Faculty and students have levied similar transparency-related criticisms toward the UW System’s current branch campus strategy. However, Schonfeld says that going public with a decision to consolidate, rather than announcing that a university system is considering consolidating, “seemed to be a key success factor” in the 2017-18 consolidation efforts.

“Declining demographics, particularly in rural Wisconsin at the time, set up a different kind of dynamic which was really more about ‘how do we cut?,’ rather than ‘how do we grow?,’” Schonfeld says.

The 2017-18 branch campus consolidation aimed to bring the UW System in line with Wisconsin’s shifting public higher education demographics and needs. But the commensurate enrollments didn’t come: total branch campus enrollment more than halved from 2018 to 2023, with 9,741 students attending in fall 2018 compared to an estimated 4,803 in fall 2023. 

“Supply and demand for higher education have to be matched with one another,” Schonfeld says. Institutions have pursued a number of different approaches to bolster enrollment, he adds: building new dormitories to attract out of state students, realigning programs to “make them more valuable” and aligned with student and workforce needs, and merging institutions, which can reduce overhead and may lead to shrinking programs or their costs. Many of those suggestions are reflected in the UW System’s briefing.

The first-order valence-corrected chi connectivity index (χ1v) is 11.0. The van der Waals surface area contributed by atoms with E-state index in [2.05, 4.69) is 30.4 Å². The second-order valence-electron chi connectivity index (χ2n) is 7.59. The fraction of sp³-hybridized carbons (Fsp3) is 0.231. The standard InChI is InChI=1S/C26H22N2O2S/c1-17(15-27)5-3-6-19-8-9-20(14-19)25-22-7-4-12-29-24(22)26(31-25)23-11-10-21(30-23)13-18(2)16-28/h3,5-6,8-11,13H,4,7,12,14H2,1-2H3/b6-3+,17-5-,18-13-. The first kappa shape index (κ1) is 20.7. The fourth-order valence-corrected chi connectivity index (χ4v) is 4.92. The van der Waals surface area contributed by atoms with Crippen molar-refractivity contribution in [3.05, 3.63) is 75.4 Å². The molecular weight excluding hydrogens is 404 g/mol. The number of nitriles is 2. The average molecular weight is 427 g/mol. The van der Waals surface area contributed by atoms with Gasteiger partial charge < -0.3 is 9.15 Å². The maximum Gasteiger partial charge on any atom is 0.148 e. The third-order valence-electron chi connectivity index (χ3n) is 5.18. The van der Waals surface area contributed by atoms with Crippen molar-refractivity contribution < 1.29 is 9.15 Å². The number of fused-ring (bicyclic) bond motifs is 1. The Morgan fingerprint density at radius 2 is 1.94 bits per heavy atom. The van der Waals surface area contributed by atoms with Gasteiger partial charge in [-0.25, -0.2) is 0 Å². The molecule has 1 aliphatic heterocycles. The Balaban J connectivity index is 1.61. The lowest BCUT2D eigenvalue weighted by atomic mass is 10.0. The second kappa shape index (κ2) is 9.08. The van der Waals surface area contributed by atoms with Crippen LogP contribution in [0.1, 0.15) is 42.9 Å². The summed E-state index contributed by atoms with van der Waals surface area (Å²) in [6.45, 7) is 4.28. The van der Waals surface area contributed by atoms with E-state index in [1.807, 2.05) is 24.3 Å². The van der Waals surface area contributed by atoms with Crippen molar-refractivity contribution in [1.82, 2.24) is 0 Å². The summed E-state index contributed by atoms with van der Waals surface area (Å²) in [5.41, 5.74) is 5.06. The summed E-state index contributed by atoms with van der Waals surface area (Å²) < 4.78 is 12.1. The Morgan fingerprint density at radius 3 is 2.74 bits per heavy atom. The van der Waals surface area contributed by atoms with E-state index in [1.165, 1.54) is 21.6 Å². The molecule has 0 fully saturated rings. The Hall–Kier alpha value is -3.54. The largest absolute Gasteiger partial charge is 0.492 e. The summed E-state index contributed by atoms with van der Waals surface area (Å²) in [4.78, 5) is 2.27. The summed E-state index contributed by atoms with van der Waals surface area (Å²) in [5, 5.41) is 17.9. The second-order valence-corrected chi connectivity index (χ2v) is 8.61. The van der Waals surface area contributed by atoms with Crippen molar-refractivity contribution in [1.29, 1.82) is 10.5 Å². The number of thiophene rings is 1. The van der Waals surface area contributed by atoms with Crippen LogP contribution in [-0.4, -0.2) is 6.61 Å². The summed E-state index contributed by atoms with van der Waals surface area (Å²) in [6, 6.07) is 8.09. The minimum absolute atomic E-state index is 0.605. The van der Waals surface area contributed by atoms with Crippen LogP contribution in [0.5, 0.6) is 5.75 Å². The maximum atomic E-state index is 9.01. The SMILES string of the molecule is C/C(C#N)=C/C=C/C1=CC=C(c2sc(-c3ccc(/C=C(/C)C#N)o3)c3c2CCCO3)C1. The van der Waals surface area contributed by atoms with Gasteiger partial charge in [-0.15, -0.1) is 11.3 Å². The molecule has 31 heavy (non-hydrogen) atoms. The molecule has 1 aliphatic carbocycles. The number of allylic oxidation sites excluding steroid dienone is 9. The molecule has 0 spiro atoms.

Still, if enrollments or revenues do not see gains, the consequences can be dire. It remains to be seen how that will pan out for the branch campuses and the UW System itself.

“You also reach a point where, if you haven’t generated those new enrollments, those new revenues from somewhere else, a system can find itself in a place where there’s a bit of a downward spiral,” Schonfeld says. “I’m not here to say that that’s what happened in Wisconsin because I haven’t followed it closely enough. But certainly that’s a risk, that’s something that can happen. That’s a reason to try to take action early rather than late, though, again, the political impediments to doing so can be real.”’

[Editor’s note: This story was updated to reflect that while the UW System released two similar briefings to Isthmus in response to an open records request, this story reports on one.]